TOTAL Medal of Honour UFOV Tretris
Training Session 1
M 1 115.78 106.5 123.5 116
SD 18.96 23.43 11.13 18.62
Training Session 2
M 2 118.68 118 120.57 117.36
SD 20.93 23.97 17.6 22.63
Training Session 3
M 3 117.35 115.58 119.36 116.86
SD 22.06 25 12.62 27.66
Training Session 4
M 4 115.18 113.5 110.14 121.64
SD 26.23 24.51 29.92 24.19
Training Session 5
M 4 120.68 118.25 119.5 123.93
SD 24.11 26.95 17.29 28.49
Training Session 6
M 6 120.43 117.08 115.57 128.14
SD 27.67 28.28 23.99 30.73

Table 1: Mean Standardized Scores and Standard Deviations of Flow Scores (Reproduced)

The authors used the Flow State Scale (FSS) to measure flow leading to measuring engagement of the older population. This is a license to use scale.  Flow scores were accessed from the three intervention groups after each of the six intervention sessions.  Means and SD of the 45 participants belonging to specific intervention groups were determined and is indicated n Table 1 below.  The authors indicate that a mixed between-within analysis of variance (ANOVA) was used.  As explained earlier, since I was keen on knowing more about terminologies; a mixed between-within analysis of variance is also called a split-plot ANOVA. This combines a between-groups ANOVA and within-subjects ANOVA into one study. Hence in this experimental study, the between-subjects factor is the ‘intervention group’; and the within-subjects factor is ‘occasion’ (6 training sessions).  Dependent variable was “flow score”. Because the study design had three groups for the same independent variable, the authors also used the post hoc t-test after doing a Bonferroni correction (a method used to counteract multiple comparisons). However, with 45 comparisons, the resulting p value was quite small (0.05/45) to indicate any significant interaction. Hence, the authors used the least squares difference (LSD) post hoc analysis where the six training sessions were compared to one another separately in each ‘intervention group’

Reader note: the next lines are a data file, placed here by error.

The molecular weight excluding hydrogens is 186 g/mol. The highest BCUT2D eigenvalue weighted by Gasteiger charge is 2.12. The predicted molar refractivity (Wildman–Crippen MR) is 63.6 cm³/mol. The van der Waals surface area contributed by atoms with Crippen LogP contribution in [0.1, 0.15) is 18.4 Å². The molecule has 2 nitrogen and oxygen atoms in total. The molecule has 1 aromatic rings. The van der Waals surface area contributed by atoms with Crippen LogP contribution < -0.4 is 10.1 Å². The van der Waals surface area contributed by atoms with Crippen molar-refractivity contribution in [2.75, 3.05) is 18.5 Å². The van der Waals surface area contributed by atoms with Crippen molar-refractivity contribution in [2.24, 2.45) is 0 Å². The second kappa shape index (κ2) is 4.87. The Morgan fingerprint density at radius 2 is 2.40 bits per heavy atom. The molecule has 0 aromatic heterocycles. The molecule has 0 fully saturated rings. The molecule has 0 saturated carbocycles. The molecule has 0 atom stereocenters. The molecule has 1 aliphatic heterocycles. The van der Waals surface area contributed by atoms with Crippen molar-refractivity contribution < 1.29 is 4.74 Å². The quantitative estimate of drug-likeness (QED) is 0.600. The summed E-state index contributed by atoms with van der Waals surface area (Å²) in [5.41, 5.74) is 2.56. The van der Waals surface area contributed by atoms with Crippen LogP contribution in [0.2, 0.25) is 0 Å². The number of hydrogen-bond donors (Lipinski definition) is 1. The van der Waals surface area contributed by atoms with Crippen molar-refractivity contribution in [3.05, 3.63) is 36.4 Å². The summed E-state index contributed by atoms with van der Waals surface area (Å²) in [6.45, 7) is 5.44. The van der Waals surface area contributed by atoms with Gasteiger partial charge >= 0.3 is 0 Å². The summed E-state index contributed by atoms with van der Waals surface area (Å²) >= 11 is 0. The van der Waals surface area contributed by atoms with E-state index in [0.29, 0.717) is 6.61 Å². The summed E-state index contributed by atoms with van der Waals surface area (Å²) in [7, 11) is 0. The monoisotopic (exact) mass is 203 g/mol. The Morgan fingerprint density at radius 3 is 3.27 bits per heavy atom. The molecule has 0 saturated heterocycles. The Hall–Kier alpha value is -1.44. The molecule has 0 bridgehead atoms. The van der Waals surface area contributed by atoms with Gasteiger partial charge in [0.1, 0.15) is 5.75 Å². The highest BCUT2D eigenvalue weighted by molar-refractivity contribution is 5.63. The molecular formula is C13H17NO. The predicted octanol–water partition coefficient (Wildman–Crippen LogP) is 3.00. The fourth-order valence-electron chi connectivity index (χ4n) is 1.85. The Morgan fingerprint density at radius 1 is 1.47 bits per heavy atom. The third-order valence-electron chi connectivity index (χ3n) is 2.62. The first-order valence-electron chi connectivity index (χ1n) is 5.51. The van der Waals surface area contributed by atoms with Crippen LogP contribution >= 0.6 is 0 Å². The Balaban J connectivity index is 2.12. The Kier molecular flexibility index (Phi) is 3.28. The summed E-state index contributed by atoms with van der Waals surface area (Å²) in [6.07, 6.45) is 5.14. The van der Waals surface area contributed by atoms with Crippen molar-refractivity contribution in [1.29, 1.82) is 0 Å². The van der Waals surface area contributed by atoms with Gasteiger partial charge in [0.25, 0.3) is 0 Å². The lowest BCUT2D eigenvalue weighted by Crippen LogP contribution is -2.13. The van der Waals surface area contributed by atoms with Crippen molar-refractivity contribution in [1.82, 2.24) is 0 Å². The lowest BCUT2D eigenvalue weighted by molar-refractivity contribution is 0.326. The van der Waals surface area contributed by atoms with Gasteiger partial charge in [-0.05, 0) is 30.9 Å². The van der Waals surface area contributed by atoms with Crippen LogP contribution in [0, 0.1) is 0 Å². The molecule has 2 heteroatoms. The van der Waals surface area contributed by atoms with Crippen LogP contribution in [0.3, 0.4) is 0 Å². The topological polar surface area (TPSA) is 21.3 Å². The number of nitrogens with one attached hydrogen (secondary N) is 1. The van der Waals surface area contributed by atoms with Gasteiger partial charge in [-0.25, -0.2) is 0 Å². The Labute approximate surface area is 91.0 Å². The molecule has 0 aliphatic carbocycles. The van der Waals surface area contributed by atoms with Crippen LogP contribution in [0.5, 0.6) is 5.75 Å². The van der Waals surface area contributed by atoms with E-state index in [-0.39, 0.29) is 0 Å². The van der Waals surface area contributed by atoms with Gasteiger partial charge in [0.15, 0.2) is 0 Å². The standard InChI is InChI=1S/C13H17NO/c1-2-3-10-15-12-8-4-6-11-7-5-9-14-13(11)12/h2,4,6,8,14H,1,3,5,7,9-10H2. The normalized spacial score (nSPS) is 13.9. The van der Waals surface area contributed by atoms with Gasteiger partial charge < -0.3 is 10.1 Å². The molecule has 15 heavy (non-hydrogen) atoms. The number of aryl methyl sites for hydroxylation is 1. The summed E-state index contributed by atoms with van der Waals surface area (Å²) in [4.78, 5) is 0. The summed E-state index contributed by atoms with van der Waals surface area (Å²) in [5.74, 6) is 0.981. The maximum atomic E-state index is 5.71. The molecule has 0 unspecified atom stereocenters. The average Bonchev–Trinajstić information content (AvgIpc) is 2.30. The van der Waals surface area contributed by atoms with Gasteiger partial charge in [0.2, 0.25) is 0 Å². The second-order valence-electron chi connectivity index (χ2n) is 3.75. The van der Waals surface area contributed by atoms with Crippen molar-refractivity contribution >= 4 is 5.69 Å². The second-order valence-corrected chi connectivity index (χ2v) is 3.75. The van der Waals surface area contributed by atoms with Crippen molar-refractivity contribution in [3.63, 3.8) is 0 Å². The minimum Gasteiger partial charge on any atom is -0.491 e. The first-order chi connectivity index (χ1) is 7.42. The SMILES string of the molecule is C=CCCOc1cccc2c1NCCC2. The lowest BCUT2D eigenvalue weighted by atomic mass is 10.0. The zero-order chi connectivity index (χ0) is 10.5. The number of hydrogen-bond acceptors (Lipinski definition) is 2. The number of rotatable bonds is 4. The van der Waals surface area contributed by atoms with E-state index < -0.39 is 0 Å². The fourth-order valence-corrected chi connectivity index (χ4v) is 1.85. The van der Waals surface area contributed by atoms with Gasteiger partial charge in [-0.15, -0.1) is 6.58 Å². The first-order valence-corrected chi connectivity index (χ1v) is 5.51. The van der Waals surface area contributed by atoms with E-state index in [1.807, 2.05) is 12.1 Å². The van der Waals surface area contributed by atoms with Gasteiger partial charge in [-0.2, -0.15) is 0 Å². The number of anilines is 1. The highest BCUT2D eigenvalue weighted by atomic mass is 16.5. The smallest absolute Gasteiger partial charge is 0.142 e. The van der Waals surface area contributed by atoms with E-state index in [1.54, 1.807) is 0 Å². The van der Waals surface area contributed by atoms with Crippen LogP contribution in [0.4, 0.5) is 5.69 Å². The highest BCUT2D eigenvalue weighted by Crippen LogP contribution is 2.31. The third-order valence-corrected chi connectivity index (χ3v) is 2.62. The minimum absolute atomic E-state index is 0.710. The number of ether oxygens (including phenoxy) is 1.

The LSD results showed a significant increase in flow in the Medal of Honour group after the first sessions. Similar increase was seen in the Tetris group. However, participants in the UFOV group showed little change in flow. Based on this result, the authors inferred that the participants in the two video game installations experienced increased flow over time compared to the UFOV training.


Based on the results indicated above the authors infer that ‘there was growing enjoyment of and engagement with the games over the training period’. My concern is how did the authors infer that there was “enjoyment of the game’, when they were establishing ‘flow’ as a measure of engagement. Another point of discussion would be whether a within-subjects design study would have helped to understand the improvement in learning to play the game, and hence compare the same group in all the three intervention groups. A few questions that remain unanswered in my mind are: Is ‘flow’ the only dependent variable available to measure engagement? Are there other engagement elements that could be used to measure engagement in games and hence support the results from the ‘flow’ as a dependent variable?

I did not understand how the aggregate flow scores from each session were determined for each intervention group. This was not clearly explained in the paper, and perhaps these scores may have been results from the FSS data. Early in the paper, the authors establish that the FSS comprises of nine dimensions. Based on this, there was no explanation as to how these nine dimensions from the FSS resulted in a single flow score for each of the 45 participant, for each training session.

Personally, I liked the structure of the paper. The terminologies in the statistics section forced me on a path of discovery in trying to understand some of these terminologies. One of the main reasons for doing this is that the authors explained some of the reasoning behind the selection of some of the statistical analysis which provoked me to find literature and information to support my rudimentary understanding of these statistical terminologies. Overall, I learnt a few more statistical elements which make me infinitesimally more literate in my discovery of statistics.


1.        Csikszentmihalyi, M. Play and Intrinsic Rewards. 15, 3 (1975), 41–63.

2.        Image Credit Cheerful Aged Man Working On Computer